Garbage truck driver charged in Sandalwood fire that killed 2

A Calimesa man has been arrested in connection with a brush fire in Riverside County that killed two people and destroyed dozens of homes in 2019, authorities said. Antonio Ornelas-Velazquez, 38, was arrested Saturday and charged with involuntary manslaughter and unlawfully causing a fire resulting in great bodily injury, according to a spokesperson with the Riverside County district attorney’s office. After posting £75,000 bond, Ornelas-Velazquez was released Sunday, according to jail records.

The fast-moving Sandalwood fire erupted on Oct.

10, 2019, after the driver of a garbage truck dumped a “hot load” — a pile of burning trash — along the side of 7th Street near dried-out vegetation, Capt. Fernando Herrera, a spokesman for the California Department of Forestry and Fire Protection, said at the time. Ornelas-Velazquez was operating that truck, authorities said.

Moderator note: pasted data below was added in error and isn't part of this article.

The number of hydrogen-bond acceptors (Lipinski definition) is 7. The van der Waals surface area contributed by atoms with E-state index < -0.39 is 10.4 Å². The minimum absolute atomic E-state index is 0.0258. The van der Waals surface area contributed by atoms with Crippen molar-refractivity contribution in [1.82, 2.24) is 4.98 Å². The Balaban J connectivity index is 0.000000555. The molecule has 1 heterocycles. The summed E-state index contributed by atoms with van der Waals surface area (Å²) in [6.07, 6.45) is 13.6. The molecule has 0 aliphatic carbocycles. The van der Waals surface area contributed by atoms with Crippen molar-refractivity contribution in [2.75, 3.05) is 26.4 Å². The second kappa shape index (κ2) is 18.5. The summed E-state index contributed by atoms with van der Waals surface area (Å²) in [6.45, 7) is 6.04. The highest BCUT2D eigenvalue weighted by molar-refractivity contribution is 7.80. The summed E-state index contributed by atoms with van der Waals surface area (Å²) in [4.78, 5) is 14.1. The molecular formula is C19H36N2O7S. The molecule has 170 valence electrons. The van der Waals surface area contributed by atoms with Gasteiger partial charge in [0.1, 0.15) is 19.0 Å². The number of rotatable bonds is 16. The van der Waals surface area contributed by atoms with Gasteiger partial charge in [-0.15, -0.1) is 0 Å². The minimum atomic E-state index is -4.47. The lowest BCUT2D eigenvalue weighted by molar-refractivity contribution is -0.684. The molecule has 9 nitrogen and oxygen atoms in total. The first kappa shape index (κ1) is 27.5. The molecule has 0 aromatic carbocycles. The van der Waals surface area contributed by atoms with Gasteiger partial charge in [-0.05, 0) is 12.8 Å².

Garbage trucks often haul a dangerous cocktail of combustible items — batteries, pesticides, paint — and it’s not unheard of for drivers to dump a simmering load, Herrera said at the time.

Two women who lived in the Villa Calimesa Mobile Home Park were killed when the fast-moving Sandalwood fire — named for a street near the mobile home park — swept through the neighborhood on Oct.

10, 2019. Hannah Labelle, 61, and Lois Arvickson, 89, could not outrun the flames that overcame the community and ultimately destroyed 74 structures.

Antonio Ornelas-Velazquez was charged with involuntary manslaughter and unlawfully causing a fire resulting in great bodily injury. (Riverside County Fire Department)

A declaration in support of the arrest warrant stated that Ornelas-Velazquez noticed smoke coming from his hopper while driving a trash truck for CR&R Recycling and pulled over to compact the burning load next to open brush.

A Frito-Lay truck driver and a second motorist stopped to tell Ornelas-Velazquez that the area posed a fire danger and warned him against dumping anything that was burning during a Santa Ana wind advisory, prosecutors said.

The fire ultimately burned 1,011 acres over four days before it was contained.

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